Forthcoming Titles

Last year Just Books – Belfast Anarchist Collective decided to take the step into publishing. As a result our first books, Constructive Anarchism is now in print and The Idea, is due to go to print. For more details see Forthcoming Titles.

Constructive Anarchism

Just Books Publishing has produced this edition of Gregori Petrovich Maximoff’s Constructive Anarchism to mark the 100th year of existence of the Anarcho-Syndicalist International Workers Association – founded in Berlin in 1922.

Available in its entirety for the first time since 1952, Maximoff’s book is largely informed by direct involvement in the anarchist and anarcho-syndicalist movements in Russia before and during the 1917 revolution. He witnessed first-hand the crushing of the revolution, not by international capitalism, but by the Bolshevik seizure of state power. Maximoff explores the development of international anarchism in the period since WWI before putting forward his vision of a practical and constructive anarchism. In doing so, he examines the origins of anarchism in the period of the First International, its role in the Russian revolution, and the formation and early development of the Anarcho-Syndicalist international, the International Worker’s Association. He deals crucially, and critically with the conclusions reached by Makhno, Arshinov, Mett and others in the Organisational Platform of the Libertarian Communists (The Platform). This edition includes The Reply and The Platform, as Constructive Anarchism is primarily a historical defence of Anarcho-Syndicalism against both ‘Platformism’ and ‘Synthesist’ anarchism. The Reply was authored by a group of Russian anarchists in exile and represents a response to it by synthesist anarchists.

None of the documents presented here are ‘perfect’ in their analysis or content, rather they represent valuable historical documents in their own right. The debate over anarchism and organisation seems to remain doggedly unresolved, particularly in periods of splits, division, and low levels of class struggle. Yet the choice facing us is a stark one between destroying capitalism or facing destruction by it. The story of Constructive Anarchism as practiced by the IWA-AIT does not end with Maximoff’s book. It has continued over 100 years and continues to this day.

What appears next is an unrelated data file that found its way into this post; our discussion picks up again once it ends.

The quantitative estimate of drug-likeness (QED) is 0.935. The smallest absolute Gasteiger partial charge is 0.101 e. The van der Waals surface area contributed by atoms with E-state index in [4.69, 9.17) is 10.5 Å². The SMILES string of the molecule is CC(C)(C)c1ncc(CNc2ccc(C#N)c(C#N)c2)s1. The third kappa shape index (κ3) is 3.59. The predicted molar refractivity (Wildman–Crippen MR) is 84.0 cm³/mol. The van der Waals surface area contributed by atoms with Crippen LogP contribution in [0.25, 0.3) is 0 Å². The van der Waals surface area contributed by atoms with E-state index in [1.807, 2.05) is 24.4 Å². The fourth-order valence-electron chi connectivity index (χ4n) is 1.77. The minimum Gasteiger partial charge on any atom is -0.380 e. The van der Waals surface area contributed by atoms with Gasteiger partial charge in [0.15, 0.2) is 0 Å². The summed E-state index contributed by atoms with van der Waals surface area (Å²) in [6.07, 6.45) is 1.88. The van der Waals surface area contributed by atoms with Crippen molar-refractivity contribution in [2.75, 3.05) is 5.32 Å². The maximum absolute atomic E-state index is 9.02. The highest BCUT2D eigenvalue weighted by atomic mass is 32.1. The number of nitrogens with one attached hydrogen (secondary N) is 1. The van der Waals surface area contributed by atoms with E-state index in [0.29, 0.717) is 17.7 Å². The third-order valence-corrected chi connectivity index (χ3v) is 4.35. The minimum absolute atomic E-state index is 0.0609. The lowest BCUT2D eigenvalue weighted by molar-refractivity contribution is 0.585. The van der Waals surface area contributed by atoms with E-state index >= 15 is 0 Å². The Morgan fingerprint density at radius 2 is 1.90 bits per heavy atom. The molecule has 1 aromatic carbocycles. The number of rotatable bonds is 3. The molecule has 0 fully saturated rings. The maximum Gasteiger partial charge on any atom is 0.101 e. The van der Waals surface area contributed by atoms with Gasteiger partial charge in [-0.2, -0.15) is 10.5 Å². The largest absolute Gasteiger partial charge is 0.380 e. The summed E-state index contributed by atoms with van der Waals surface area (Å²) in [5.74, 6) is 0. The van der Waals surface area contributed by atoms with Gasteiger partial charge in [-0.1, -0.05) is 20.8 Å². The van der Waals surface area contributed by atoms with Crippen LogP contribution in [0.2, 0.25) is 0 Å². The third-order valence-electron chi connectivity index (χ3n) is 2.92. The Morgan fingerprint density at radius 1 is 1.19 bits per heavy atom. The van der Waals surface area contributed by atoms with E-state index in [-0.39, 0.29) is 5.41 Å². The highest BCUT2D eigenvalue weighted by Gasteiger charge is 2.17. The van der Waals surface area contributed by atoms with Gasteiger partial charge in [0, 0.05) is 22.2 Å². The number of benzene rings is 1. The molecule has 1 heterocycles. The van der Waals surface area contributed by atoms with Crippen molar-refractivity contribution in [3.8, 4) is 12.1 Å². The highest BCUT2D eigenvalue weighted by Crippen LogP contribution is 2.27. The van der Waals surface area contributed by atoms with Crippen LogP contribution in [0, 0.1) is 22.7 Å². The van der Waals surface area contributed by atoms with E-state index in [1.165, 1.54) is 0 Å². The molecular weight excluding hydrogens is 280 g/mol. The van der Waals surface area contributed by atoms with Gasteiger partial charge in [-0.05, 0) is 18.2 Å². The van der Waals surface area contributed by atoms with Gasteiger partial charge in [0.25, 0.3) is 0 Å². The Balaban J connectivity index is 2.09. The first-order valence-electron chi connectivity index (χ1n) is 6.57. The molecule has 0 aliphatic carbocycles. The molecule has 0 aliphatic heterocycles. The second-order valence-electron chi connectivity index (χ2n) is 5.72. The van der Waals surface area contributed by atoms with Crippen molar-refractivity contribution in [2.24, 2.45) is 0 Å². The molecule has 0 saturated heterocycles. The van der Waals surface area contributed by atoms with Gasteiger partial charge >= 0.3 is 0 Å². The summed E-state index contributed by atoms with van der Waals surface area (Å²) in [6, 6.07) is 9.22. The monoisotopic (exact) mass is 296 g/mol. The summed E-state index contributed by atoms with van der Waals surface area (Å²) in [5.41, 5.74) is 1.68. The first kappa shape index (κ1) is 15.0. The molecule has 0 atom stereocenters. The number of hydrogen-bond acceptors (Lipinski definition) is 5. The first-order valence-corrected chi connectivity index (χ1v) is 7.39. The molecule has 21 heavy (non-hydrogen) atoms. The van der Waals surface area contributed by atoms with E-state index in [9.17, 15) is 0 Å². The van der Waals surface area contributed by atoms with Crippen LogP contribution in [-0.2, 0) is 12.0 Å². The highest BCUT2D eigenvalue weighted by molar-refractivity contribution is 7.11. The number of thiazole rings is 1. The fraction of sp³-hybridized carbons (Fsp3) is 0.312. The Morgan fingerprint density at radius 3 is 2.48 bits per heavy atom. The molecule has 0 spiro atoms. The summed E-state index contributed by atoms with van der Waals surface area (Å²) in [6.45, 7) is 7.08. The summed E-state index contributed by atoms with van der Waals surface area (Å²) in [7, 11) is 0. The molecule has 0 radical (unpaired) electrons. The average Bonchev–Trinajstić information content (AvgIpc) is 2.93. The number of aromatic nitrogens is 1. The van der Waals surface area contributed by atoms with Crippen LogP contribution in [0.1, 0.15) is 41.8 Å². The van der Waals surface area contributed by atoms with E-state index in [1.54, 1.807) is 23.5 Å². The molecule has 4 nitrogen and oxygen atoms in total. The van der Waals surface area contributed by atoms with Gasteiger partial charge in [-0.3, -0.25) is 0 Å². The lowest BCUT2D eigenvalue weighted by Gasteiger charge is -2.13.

The Idea

The new work by Nick Heath is a welcome edition to English language literature on Anarchist Communism. Nick has a long career as both an activist and historian in and of class struggle anarchism. As such this is not another academic study of a movement but a work produced for and by the movement from the perspective of a longstanding and dedicated comrade and activist.

Anarchist communism often hides in the shadows in the general works on anarchism available, only clearly emerging when the ideas of Kropotkin, Reclus and Malatesta are discussed. All too often, apart from the worthless speculations on various philosophers outside of the historic anarchist movement, anarchist communism is rejected as a poor relation to the mass movements launched by anarcho-syndicalism and revolutionary syndicalism. Others state that the accommodation of anarchist communism to syndicalism, made it a simple variant of anarcho-syndicalism, that it failed to discover the causes of the counter-revolution initiated by the Bolsheviks, and that it died as a credible current with the aftermaths of the Mexican and Russian Revolutions and that it was absorbed or replaced by anarcho-syndicalism. This book will seek to counter these assertions. Anarchist communism, as opposed to anarchist collectivism, is the only anarchist current that specifically argues for the end of the market economy and of exchange value. It has survived down to the present day and features as an important current in Russia, France, Latin America, Ukraine, China and Japan amongst other countries. This book seeks to rehabilitate the current of anarchist-communism and make it better known and understood; and to renovate and modernise it. It offers a prehistory of the idea, its origins in the First International and extensive chapters on the history of anarchist communism in Europe, the Americas, and Asia. As such it will be the first comprehensive work on anarchist communism, one where it is not side-lined or where it ends up as a footnote. As Brian Morris has correctly asserted, anarchist communism has been the main current within the body of anarchism and this book aims to stress that and to bring it out of the shadows.